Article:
But, for now, let’s take a look at some general considerations for students when writing articles.

The length of the paragraphs will depend on the medium. For example, for online articles paragraphs are generally brief and to the point. Usually no more than a sentence or two and rarely more than five.

This style is often replicated in newspapers and magazines of a more tabloid nature.

Short paragraphs allow for more white space on the page or screen. This is much less daunting for the reader and makes it easier for them to focus their attention on what’s being said – a crucial advantage in these attention-hungry times.

Lots of white space makes articles much more readable on devices with smaller screens such as phones and tablets. Chunking information into brief paragraphs enables online readers to scan articles more quickly too, which is how much of the information on the internet is consumed – I do hope you’re not scanning this!

Conversely, articles that are written more formally, for example, academic articles, can benefit from longer paragraphs which allow for more space to provide supporting evidence for the topic sentence.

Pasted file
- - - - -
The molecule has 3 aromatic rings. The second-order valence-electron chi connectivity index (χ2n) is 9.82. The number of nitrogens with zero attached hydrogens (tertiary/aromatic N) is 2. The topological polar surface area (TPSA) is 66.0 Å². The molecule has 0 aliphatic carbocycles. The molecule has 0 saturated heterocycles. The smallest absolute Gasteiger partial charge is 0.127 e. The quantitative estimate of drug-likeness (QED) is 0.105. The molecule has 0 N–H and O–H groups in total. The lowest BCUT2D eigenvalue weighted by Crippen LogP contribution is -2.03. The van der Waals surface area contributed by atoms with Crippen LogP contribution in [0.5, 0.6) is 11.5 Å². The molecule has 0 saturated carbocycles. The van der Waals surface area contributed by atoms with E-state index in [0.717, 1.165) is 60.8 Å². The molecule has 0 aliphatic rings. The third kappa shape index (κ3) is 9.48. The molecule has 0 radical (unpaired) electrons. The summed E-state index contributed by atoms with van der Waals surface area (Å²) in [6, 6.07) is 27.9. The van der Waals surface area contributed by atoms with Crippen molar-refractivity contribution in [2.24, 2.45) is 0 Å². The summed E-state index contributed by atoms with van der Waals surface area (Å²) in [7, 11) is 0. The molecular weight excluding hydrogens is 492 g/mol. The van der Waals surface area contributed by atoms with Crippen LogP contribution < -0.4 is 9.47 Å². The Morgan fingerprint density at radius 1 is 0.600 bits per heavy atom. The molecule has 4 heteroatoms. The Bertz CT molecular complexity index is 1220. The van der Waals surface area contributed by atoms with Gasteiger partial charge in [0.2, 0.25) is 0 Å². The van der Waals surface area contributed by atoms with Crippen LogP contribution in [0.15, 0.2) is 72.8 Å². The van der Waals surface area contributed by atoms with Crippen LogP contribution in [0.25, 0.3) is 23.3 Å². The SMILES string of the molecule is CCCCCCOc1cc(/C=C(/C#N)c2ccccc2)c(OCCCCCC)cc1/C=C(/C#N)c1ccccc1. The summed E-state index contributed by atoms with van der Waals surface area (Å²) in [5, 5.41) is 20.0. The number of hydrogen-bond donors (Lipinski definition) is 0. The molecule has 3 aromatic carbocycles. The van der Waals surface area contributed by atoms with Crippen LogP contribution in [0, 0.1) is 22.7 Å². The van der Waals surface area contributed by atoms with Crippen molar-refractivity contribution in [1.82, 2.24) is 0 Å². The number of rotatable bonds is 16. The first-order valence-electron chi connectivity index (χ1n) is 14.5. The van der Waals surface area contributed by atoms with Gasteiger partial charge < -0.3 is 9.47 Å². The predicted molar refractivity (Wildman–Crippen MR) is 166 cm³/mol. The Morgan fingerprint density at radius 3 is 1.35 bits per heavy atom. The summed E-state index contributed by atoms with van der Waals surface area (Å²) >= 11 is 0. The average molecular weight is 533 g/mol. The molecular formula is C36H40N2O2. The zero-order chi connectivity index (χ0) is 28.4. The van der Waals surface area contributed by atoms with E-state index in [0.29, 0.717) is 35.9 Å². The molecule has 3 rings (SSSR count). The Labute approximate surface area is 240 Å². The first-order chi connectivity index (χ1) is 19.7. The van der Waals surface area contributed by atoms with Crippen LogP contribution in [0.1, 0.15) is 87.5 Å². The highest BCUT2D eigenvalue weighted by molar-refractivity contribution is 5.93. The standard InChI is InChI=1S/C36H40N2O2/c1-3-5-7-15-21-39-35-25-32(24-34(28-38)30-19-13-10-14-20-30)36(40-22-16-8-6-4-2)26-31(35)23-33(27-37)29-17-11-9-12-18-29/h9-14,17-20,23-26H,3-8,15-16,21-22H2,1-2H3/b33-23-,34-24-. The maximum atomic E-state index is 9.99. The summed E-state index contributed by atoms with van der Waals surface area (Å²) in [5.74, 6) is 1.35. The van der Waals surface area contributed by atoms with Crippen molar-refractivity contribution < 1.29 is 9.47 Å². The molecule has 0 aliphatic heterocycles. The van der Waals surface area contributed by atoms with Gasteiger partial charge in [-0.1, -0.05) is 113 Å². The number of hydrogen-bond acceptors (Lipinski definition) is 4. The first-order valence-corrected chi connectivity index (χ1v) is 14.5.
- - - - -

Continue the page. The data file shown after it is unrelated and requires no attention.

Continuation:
Deciding on the length of paragraphs in an article can be done by first thinking about the intended audience, the purpose of the article, as well as the nature of the information to be communicated.

Practice Activity:

A fun activity to practice paragraphing is to organize your students into groups and provide them with a copy of an article with the original paragraph breaks removed. In their groups, students read the article and decide on where they think the paragraphs should go.

To do this successfully, they’ll need to consider the type of publication they think the article is intended for, the purpose of the article, the language level, and the nature of the information.